Bob and Mike
"I have to say I was initially apprehensive about an apple pie (and particularly making my own crust), along with the rumors I'd heard somewhere that Martha tends to leave out ingredients in her recipes so they're not quite as good as she makes herself, but the whole process went really well.
First, the crust took the longest but I followed Martha's directions keeping the butter very cold, along with the water, and although I'd never made a crust before and wasn't sure if it was too dry the consistency seemed ok. I separated into two disks per the directions and stuck them in the refrigerator.
My partner Michael and I had just come back from West VA over Columbus Day weekend so I was able to pick up some Golden Delicious and Gala apples at a roadside place on the way back to DC. The apple cutter was key in coring and cutting the apples quickly. Seemed like a lot of apples in the pie but I kept following Martha's directions and hoped for the best.
Full disclosure, the recipe called for 1/8 of a teaspoon of ground cloves which I did not have at home and didn't feel like going to the store for so I left that out. I also messed up at the last minute and I was supposed to put in the remaining 1/2 stick of unsalted butter in chunks on top of the apples before covering it with the dough and I spaced and forgot that part.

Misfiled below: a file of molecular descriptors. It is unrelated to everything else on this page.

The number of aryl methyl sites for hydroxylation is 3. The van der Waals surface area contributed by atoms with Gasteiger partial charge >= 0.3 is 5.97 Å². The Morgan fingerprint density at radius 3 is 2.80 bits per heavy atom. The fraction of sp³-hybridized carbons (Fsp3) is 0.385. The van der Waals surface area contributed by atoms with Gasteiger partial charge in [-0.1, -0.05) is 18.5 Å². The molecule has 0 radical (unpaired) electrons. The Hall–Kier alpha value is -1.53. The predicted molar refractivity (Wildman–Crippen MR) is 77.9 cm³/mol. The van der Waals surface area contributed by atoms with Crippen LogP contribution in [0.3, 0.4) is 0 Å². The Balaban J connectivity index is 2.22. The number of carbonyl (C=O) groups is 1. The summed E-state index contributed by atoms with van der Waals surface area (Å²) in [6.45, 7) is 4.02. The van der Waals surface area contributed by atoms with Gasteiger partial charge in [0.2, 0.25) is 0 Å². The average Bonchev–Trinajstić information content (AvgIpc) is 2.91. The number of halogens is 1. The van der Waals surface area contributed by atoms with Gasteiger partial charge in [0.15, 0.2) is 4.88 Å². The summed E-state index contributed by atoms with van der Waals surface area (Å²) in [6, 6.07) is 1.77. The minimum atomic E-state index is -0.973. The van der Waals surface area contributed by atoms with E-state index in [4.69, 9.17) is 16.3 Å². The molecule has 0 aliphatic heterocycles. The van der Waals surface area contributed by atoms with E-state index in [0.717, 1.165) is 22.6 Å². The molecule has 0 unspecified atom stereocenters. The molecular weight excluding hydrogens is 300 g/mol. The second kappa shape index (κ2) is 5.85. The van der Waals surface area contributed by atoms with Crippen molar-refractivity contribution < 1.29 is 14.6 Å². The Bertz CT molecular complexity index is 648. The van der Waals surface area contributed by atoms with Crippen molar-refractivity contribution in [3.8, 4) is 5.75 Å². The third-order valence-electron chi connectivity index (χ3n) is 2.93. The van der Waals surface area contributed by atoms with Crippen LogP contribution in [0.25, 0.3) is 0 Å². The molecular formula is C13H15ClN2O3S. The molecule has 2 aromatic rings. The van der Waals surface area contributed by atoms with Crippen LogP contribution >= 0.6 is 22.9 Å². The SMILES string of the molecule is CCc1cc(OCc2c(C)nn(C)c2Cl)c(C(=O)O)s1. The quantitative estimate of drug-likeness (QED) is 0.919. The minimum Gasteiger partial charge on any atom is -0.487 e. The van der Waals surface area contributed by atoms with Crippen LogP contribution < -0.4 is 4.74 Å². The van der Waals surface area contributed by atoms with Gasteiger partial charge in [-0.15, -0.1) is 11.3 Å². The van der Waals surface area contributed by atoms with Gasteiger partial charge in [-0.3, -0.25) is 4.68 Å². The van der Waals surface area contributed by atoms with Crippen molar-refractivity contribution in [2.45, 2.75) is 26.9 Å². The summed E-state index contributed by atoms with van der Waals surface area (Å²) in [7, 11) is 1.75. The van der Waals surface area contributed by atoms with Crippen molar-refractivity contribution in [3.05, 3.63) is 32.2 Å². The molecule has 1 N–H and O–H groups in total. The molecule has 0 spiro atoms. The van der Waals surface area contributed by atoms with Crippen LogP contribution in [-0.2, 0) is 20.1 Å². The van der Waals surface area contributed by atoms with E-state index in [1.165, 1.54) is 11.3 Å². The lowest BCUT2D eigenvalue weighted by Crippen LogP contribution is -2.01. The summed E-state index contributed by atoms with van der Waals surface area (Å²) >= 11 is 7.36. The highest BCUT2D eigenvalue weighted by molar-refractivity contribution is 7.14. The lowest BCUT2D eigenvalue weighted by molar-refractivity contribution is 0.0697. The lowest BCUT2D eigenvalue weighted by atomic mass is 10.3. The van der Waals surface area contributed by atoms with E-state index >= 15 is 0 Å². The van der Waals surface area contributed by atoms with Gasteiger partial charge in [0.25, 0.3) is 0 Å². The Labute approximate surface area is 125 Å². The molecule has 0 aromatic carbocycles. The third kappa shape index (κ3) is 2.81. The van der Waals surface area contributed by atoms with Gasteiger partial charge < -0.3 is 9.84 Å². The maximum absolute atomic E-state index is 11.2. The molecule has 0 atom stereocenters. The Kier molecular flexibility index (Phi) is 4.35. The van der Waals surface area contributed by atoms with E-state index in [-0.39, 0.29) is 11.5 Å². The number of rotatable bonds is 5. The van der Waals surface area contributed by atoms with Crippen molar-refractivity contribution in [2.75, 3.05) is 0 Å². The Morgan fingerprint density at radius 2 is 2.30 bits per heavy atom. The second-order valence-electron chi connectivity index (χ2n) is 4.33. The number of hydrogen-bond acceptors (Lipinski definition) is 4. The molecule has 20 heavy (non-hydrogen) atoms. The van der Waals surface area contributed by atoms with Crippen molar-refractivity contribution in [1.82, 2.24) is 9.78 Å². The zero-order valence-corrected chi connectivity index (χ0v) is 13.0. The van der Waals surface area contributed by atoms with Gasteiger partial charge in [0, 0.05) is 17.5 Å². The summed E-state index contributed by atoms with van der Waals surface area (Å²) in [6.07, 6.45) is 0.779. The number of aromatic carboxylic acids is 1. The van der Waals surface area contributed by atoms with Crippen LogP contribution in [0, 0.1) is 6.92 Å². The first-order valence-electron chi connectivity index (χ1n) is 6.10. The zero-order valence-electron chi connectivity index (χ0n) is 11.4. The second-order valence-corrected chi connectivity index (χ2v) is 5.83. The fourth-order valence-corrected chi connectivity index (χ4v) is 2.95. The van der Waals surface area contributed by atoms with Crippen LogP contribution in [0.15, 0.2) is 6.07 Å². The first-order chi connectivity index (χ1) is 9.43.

The pie seemed to take a little longer than was called for. I had it in for about 5-10 minutes longer than the recipe called for because the top didn't seem to be browning up.
I took the pie out and it LOOKED pretty good, but I wasn't sure about the taste yet, and honestly I'm not a huge fruit pie fan, but luckily Michael loves apple pie.
The big moment arrived once Michael got home from work and we warmed up a couple of slices in the oven for dessert. It was a big hit! Tasted really good and the pie crust was light and flaky and the filling was really good even with the missing ingredients ... would probably be even better with the 1/2 stick of butter in there!